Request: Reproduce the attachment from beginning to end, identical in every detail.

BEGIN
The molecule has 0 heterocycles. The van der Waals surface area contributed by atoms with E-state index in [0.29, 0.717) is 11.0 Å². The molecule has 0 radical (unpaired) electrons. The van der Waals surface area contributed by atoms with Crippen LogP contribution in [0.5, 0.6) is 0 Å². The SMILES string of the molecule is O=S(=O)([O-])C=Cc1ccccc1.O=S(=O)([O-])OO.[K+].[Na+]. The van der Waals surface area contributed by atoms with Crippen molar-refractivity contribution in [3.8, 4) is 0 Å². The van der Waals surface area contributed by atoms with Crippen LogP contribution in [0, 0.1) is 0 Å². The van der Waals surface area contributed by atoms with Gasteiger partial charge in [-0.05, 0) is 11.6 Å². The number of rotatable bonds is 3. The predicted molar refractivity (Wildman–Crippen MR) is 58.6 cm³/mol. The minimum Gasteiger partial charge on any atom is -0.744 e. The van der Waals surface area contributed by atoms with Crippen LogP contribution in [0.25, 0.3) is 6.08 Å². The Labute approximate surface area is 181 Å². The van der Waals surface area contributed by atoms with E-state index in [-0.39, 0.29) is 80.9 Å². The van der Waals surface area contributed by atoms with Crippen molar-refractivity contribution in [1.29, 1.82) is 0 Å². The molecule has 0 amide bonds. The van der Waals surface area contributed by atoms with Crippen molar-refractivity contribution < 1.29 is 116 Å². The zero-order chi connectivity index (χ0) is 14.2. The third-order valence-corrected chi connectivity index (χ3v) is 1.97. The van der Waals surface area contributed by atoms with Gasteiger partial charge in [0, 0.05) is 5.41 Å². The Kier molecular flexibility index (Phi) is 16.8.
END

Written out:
The molecule has 0 heterocycles. The van der Waals surface area contributed by atoms with E-state index in [0.29, 0.717) is 11.0 Å². The molecule has 0 radical (unpaired) electrons. The van der Waals surface area contributed by atoms with Crippen LogP contribution in [0.5, 0.6) is 0 Å². The SMILES string of the molecule is O=S(=O)([O-])C=Cc1ccccc1.O=S(=O)([O-])OO.[K+].[Na+]. The van der Waals surface area contributed by atoms with Crippen molar-refractivity contribution in [3.8, 4) is 0 Å². The van der Waals surface area contributed by atoms with Crippen LogP contribution in [0, 0.1) is 0 Å². The van der Waals surface area contributed by atoms with Gasteiger partial charge in [-0.05, 0) is 11.6 Å². The number of rotatable bonds is 3. The predicted molar refractivity (Wildman–Crippen MR) is 58.6 cm³/mol. The minimum Gasteiger partial charge on any atom is -0.744 e. The van der Waals surface area contributed by atoms with Crippen LogP contribution in [0.25, 0.3) is 6.08 Å². The Labute approximate surface area is 181 Å². The van der Waals surface area contributed by atoms with E-state index in [-0.39, 0.29) is 80.9 Å². The van der Waals surface area contributed by atoms with Crippen molar-refractivity contribution in [1.29, 1.82) is 0 Å². The molecule has 0 amide bonds. The van der Waals surface area contributed by atoms with Crippen molar-refractivity contribution < 1.29 is 116 Å². The zero-order chi connectivity index (χ0) is 14.2. The third-order valence-corrected chi connectivity index (χ3v) is 1.97. The van der Waals surface area contributed by atoms with Gasteiger partial charge in [0, 0.05) is 5.41 Å². The Kier molecular flexibility index (Phi) is 16.8.